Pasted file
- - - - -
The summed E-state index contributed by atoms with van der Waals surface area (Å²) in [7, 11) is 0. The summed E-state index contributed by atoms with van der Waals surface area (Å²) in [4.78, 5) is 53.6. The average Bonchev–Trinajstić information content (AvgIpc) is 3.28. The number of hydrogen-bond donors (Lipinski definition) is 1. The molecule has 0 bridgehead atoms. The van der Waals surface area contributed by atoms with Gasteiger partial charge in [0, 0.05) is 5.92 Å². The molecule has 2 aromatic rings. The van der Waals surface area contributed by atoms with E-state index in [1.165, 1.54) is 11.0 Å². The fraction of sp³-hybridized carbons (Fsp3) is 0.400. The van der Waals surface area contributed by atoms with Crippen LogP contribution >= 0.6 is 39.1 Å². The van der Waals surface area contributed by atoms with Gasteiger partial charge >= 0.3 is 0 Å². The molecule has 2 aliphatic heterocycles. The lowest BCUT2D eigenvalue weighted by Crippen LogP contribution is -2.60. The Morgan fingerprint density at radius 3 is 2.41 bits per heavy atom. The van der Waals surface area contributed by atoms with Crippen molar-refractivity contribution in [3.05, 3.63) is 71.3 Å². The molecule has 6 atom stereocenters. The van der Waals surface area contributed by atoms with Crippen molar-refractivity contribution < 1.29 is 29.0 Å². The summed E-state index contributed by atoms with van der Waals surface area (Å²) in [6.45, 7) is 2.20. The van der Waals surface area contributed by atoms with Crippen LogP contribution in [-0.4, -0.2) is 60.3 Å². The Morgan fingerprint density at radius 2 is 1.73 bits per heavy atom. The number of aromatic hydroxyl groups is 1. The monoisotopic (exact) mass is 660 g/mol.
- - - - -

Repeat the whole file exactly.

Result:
The summed E-state index contributed by atoms with van der Waals surface area (Å²) in [7, 11) is 0. The summed E-state index contributed by atoms with van der Waals surface area (Å²) in [4.78, 5) is 53.6. The average Bonchev–Trinajstić information content (AvgIpc) is 3.28. The number of hydrogen-bond donors (Lipinski definition) is 1. The molecule has 0 bridgehead atoms. The van der Waals surface area contributed by atoms with Gasteiger partial charge in [0, 0.05) is 5.92 Å². The molecule has 2 aromatic rings. The van der Waals surface area contributed by atoms with E-state index in [1.165, 1.54) is 11.0 Å². The fraction of sp³-hybridized carbons (Fsp3) is 0.400. The van der Waals surface area contributed by atoms with Crippen LogP contribution >= 0.6 is 39.1 Å². The van der Waals surface area contributed by atoms with Gasteiger partial charge >= 0.3 is 0 Å². The molecule has 2 aliphatic heterocycles. The lowest BCUT2D eigenvalue weighted by Crippen LogP contribution is -2.60. The Morgan fingerprint density at radius 3 is 2.41 bits per heavy atom. The van der Waals surface area contributed by atoms with Crippen molar-refractivity contribution in [3.05, 3.63) is 71.3 Å². The molecule has 6 atom stereocenters. The van der Waals surface area contributed by atoms with Crippen molar-refractivity contribution < 1.29 is 29.0 Å². The summed E-state index contributed by atoms with van der Waals surface area (Å²) in [6.45, 7) is 2.20. The van der Waals surface area contributed by atoms with Crippen LogP contribution in [-0.4, -0.2) is 60.3 Å². The Morgan fingerprint density at radius 2 is 1.73 bits per heavy atom. The number of aromatic hydroxyl groups is 1. The monoisotopic (exact) mass is 660 g/mol.